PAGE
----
In planning any calendar printing undertaking, the obvious fact to pay attention to is that each calendar is a time-sensitive product with a built-in distribution deadline. For a standard 2014 calendar, if your calendar isn’t ultimately consumer’s palms earlier than January 1, 2014, they may already have found an alternate. For a non-standard calendar that deadline could also be sooner (eg., a school-year calendar needs to be within the consumer’s hands near the start of faculty if it’ll be useful to them). Working backwards from this absolute deadline can provide you timeline for the entire project.
How are you getting your calendars into the tip consumer’s hands? Are you giving them away? In that case, then it should be comparatively straight-forward to determine the distribution logistics and determine by what date you’ll need to have calendars in hand. Or maybe you are mailing them out to your clients or members; in that case you just have to be sure to allow enough time for inserting into envelopes, adding a cover letter, addressing and mailing. Or think about having the printer or an area mailhouse deal with mailing the calendars – it will in all probability be cheaper and easier for you. Simply ensure you discover out from the printer or mailhouse how a lot additional time they are going to need and factor it in.
If, on the other hand, you plan to print a calendar and promote it, either as a nonprofit fundraiser or as a profit-making venture, then distribution is a bit more complicated. How much time you need for gross sales relies on your sales strategy. Are you selling at an area festival or other event? If that’s the case, then that offers you a deadline, but remember that you may be higher off when you can promote at a number of occasions, in case attendance or sales at one occasion are not what you expect. Or maybe you are having volunteers promote calendars to friends and family or door-to-door. If that’s the case, you should allow at least two weeks, and preferably as much as four weeks, since volunteers all have their very own completely different schedules, and a few will want reminders and encouragement.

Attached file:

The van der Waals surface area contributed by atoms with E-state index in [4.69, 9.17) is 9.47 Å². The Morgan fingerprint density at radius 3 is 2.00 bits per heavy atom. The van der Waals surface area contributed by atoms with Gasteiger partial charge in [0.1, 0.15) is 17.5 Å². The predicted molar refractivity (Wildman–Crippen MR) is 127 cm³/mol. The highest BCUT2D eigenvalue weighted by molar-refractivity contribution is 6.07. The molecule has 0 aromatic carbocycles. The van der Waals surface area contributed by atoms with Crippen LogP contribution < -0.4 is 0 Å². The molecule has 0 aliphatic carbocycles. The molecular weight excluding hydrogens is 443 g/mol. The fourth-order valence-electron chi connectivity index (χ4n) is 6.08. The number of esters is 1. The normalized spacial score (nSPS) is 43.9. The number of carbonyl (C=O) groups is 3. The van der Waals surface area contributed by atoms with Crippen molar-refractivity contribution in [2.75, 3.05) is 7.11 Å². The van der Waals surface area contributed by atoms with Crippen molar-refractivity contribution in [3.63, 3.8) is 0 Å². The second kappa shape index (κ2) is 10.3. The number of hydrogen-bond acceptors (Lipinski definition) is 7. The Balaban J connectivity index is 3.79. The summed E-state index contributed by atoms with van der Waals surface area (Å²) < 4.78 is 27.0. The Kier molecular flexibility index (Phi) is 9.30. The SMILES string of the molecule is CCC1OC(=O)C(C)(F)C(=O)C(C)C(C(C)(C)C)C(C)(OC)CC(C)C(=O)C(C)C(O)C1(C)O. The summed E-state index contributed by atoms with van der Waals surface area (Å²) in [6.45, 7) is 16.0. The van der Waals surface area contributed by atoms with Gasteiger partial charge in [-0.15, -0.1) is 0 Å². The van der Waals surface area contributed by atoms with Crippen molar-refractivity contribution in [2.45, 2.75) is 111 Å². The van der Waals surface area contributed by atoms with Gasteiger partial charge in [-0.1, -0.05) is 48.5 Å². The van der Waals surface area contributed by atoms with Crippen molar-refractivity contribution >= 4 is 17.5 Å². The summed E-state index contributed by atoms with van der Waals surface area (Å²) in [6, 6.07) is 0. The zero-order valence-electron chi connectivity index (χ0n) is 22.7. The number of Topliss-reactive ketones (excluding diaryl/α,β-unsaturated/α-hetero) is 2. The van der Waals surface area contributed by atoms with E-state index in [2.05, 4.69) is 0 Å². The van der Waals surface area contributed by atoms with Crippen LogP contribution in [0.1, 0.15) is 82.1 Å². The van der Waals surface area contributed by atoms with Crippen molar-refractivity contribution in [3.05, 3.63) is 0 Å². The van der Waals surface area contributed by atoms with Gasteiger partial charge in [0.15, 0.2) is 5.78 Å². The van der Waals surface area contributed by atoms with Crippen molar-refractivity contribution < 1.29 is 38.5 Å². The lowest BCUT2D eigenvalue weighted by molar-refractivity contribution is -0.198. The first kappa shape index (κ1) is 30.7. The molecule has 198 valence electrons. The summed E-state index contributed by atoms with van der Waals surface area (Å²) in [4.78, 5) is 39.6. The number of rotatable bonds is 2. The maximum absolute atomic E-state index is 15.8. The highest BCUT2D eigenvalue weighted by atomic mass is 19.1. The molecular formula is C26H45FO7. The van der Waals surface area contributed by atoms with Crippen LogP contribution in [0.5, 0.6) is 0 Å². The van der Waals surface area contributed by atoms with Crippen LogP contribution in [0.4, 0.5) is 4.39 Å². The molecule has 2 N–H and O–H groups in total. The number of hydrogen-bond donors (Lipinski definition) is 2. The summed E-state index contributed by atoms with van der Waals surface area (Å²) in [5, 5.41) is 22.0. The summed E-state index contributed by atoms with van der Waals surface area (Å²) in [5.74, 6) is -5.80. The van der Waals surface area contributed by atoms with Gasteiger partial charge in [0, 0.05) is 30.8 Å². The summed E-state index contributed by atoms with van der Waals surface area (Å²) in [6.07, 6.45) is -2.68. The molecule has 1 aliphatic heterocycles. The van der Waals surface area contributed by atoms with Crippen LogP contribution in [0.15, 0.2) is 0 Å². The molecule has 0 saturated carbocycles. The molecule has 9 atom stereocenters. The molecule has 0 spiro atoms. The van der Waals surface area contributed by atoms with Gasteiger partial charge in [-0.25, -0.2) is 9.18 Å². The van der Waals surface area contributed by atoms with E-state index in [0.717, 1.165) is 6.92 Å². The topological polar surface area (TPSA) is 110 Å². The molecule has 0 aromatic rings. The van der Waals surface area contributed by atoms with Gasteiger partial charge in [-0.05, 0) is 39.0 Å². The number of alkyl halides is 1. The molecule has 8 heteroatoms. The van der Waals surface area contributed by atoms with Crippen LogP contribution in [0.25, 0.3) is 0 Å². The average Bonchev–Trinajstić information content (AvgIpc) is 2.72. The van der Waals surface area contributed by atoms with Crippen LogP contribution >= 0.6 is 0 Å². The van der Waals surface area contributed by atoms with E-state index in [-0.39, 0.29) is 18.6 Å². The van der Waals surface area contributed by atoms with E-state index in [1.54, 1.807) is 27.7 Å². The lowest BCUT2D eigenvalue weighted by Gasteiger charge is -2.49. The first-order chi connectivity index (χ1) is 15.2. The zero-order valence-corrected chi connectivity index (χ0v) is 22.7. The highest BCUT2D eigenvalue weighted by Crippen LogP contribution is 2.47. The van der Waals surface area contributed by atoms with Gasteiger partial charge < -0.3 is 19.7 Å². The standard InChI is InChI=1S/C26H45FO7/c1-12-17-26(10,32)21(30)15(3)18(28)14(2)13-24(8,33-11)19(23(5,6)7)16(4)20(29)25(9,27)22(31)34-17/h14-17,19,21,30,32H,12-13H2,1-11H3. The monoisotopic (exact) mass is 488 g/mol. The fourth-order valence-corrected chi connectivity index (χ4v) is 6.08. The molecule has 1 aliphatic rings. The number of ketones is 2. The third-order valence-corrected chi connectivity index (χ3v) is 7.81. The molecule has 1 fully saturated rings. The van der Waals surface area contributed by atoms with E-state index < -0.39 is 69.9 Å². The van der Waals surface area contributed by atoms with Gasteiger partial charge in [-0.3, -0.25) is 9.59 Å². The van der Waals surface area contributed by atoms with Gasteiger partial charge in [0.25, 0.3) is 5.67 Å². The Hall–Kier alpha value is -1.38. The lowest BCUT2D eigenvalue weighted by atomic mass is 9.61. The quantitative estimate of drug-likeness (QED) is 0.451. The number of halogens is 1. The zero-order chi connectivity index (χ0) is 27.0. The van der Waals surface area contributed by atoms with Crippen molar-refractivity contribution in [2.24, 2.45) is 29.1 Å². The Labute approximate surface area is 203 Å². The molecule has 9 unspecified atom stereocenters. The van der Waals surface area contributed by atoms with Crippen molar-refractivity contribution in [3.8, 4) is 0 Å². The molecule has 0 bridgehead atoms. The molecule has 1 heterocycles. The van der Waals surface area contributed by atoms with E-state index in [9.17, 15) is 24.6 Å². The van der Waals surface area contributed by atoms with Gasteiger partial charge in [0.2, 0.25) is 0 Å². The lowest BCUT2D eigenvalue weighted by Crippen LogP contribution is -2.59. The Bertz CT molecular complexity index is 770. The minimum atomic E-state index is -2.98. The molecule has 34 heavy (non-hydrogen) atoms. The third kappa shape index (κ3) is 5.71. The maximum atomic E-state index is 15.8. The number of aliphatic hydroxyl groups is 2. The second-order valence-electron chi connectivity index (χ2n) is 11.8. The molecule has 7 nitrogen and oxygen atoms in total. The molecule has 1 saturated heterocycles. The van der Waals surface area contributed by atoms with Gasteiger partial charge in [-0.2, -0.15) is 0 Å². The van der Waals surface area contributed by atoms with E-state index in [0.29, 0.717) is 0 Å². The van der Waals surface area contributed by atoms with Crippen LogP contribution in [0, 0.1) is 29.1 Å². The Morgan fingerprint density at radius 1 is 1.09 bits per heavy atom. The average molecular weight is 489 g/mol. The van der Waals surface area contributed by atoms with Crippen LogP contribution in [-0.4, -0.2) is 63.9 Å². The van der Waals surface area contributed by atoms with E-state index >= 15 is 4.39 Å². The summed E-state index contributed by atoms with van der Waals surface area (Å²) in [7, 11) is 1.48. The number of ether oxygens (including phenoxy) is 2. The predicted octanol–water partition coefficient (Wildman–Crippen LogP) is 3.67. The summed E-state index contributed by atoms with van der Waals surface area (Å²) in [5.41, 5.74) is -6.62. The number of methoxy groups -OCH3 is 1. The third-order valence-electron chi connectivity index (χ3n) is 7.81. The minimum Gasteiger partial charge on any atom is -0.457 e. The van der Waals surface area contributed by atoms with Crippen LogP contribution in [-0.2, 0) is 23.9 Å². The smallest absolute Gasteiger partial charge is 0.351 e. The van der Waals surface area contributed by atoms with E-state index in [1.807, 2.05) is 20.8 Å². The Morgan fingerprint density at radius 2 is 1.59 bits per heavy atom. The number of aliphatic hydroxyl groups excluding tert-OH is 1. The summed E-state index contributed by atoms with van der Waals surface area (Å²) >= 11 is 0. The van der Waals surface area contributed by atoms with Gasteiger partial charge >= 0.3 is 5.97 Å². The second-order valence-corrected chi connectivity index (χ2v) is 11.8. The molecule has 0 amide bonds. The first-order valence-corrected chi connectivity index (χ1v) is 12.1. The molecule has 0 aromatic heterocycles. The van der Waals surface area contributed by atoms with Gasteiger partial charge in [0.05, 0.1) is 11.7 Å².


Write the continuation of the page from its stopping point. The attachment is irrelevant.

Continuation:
In case you print a calendar that you simply plan to promote, you must be sure you develop and implement a solid advertising plan. Marketing does not have to add to the general duration of the calendar challenge – you’ll be able to and should begin marketing through the planning and production stages of the mission. However, if you happen to wait to start out marketing until you will have the calendars in hand, then you will want to permit at least a couple of further weeks, perhaps more, to your advertising and marketing message to succeed in the meant viewers and encourage them to purchase.
The production section of a calendar printing mission begins while you hand off all the pictures, text, logos, promoting, and so on. to the printer, and the printer turns it into calendar artwork for you to approve and then places it on the press and delivers to you the finished product. Ensure you speak to your printer early on to fins out how long this takes. In our case at Yearbox, it’s usually about three weeks (generally sooner you probably have a selected deadline). Should you anticipate last-minute adjustments or additions, or if you’ll be proofing by committee, then you should probably permit just a little additional time – perhaps a month in complete – for manufacturing.